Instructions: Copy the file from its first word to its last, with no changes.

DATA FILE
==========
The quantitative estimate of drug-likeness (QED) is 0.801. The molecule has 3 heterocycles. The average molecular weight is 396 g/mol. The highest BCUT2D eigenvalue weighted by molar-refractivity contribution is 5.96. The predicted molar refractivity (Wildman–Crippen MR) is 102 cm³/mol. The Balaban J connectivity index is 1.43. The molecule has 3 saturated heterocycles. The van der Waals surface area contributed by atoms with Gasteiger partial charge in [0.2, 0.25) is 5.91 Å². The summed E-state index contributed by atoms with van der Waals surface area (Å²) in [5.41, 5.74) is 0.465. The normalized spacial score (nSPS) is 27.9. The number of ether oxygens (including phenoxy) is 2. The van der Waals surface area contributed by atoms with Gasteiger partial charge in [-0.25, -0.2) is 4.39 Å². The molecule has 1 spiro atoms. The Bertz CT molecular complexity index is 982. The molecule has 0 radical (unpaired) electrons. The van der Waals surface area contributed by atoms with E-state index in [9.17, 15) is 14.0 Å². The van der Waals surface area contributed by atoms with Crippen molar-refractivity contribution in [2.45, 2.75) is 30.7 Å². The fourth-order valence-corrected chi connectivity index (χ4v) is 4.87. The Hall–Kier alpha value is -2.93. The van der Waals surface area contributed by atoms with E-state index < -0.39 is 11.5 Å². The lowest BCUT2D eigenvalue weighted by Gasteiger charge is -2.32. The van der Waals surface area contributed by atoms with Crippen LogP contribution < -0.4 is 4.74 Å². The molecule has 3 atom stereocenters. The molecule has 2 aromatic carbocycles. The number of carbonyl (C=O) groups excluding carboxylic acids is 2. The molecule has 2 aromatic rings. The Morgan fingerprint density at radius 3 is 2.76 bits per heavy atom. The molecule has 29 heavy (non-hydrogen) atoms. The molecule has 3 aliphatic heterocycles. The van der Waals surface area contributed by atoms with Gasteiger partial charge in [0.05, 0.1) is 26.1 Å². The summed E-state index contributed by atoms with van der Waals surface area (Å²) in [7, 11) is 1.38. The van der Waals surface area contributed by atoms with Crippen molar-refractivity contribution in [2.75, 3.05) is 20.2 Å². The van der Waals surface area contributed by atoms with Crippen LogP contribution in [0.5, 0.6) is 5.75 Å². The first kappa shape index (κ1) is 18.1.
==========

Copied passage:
The quantitative estimate of drug-likeness (QED) is 0.801. The molecule has 3 heterocycles. The average molecular weight is 396 g/mol. The highest BCUT2D eigenvalue weighted by molar-refractivity contribution is 5.96. The predicted molar refractivity (Wildman–Crippen MR) is 102 cm³/mol. The Balaban J connectivity index is 1.43. The molecule has 3 saturated heterocycles. The van der Waals surface area contributed by atoms with Gasteiger partial charge in [0.2, 0.25) is 5.91 Å². The summed E-state index contributed by atoms with van der Waals surface area (Å²) in [5.41, 5.74) is 0.465. The normalized spacial score (nSPS) is 27.9. The number of ether oxygens (including phenoxy) is 2. The van der Waals surface area contributed by atoms with Gasteiger partial charge in [-0.25, -0.2) is 4.39 Å². The molecule has 1 spiro atoms. The Bertz CT molecular complexity index is 982. The molecule has 0 radical (unpaired) electrons. The van der Waals surface area contributed by atoms with E-state index in [9.17, 15) is 14.0 Å². The van der Waals surface area contributed by atoms with Crippen molar-refractivity contribution in [2.45, 2.75) is 30.7 Å². The fourth-order valence-corrected chi connectivity index (χ4v) is 4.87. The Hall–Kier alpha value is -2.93. The van der Waals surface area contributed by atoms with E-state index < -0.39 is 11.5 Å². The lowest BCUT2D eigenvalue weighted by Gasteiger charge is -2.32. The van der Waals surface area contributed by atoms with Crippen LogP contribution < -0.4 is 4.74 Å². The molecule has 3 atom stereocenters. The molecule has 2 aromatic carbocycles. The number of carbonyl (C=O) groups excluding carboxylic acids is 2. The molecule has 2 aromatic rings. The Morgan fingerprint density at radius 3 is 2.76 bits per heavy atom. The molecule has 29 heavy (non-hydrogen) atoms. The molecule has 3 aliphatic heterocycles. The van der Waals surface area contributed by atoms with Gasteiger partial charge in [0.05, 0.1) is 26.1 Å². The summed E-state index contributed by atoms with van der Waals surface area (Å²) in [7, 11) is 1.38. The van der Waals surface area contributed by atoms with Crippen molar-refractivity contribution in [2.75, 3.05) is 20.2 Å². The van der Waals surface area contributed by atoms with Crippen LogP contribution in [0.5, 0.6) is 5.75 Å². The first kappa shape index (κ1) is 18.1.